July 31, 2013

First black Law School grad was a former slave

book cover
 

Serendipity has revealed that George Washington Fields, Class of 1890, Cornell Law School’s first African-American graduate and one of the first black men to graduate from Cornell, is the only ex-slave ever to graduate from the university.

Fields (1854-1932) is the subject of a new book, “The Indomitable George Washington Fields: From Slave to Attorney,” by Cornell’s Kevin M. Clermont, the Ziff Professor of Law.

Clermont discovered Fields’ unpublished autobiography in the archives of the Hampton History Museum in Hampton, Va. Fields became a subject of interest for Clermont after reading his 1890 thesis arguing for the abolition of trials by jury. Clermont disagreed with Fields’ position but found his arguments intriguing, which led Clermont to learn more about him.

The unpublished manuscript convinced Clermont that “Fields’ autobiography constitutes a major contribution to the impassioned literature of North American slave narratives. Like ‘Narrative of the Life of Frederick Douglass, an American Slave’ (1845) and Booker T. Washington’s ‘Up From Slavery’ (1901), Fields delivers – along with considerable literary value – a feel for the realities of slavery that third-party accounts could never achieve.”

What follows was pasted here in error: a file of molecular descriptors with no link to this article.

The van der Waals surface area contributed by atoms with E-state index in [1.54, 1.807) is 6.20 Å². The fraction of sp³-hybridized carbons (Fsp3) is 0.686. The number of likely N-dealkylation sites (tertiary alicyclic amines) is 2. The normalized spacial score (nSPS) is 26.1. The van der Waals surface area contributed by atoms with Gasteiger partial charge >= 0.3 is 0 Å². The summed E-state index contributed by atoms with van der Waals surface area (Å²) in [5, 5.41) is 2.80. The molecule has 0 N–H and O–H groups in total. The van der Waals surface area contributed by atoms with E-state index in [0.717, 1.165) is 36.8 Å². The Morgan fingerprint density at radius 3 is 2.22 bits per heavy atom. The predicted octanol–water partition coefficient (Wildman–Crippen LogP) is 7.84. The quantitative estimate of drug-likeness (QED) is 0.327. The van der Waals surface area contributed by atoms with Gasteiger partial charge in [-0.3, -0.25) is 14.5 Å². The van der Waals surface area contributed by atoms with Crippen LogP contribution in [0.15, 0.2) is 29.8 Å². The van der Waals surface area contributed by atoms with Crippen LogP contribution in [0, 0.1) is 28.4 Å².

Born into slavery in Hanover County, Va, Fields made a historic escape with his family to Hampton 150 years ago at the height of the Civil War. He worked to support the family and pursue his education at Hampton Normal and Agricultural Institute (now Hampton University). Later going north, he worked for nearly a decade, including stints as a manservant for, among others, New York Gov. Alonzo Cornell, before entering law school. After completing his legal studies, he returned home to Hampton where – though blinded in 1896 – he became a leading attorney in the region.

“Fields recounts his story of escape and triumph with a special blend of humor and wisdom, laying out in no uncertain terms the set of values that guided him through his fascinating times,” says Clermont. “Relating his march from slavery to a successful career as a blind lawyer, the autobiography convinces any reader that this was a great (and greatly likeable) man – and that his mother truly was a great woman.”

Fields’ life story comprises five acts: the wrenching antebellum life of a slave family, a dramatic escape during wartime, the rebuilding of family life during the South’s Reconstruction, the move to the North for more work and schooling, and finally the return to Hampton for a largely happy and productive life.

There were small parts of Fields’ manuscript that required decoding. “He was blind, and some of it was gibberish,” Clermont said, “but if you look at the keyboard and decide his fingers are one to the left of home key, you can decode it.”

Clermont’s book includes Fields’ decoded autobiography, his law thesis and a summary by Clermont that offers historical context and additional research about Fields’ life and his association with Cornell.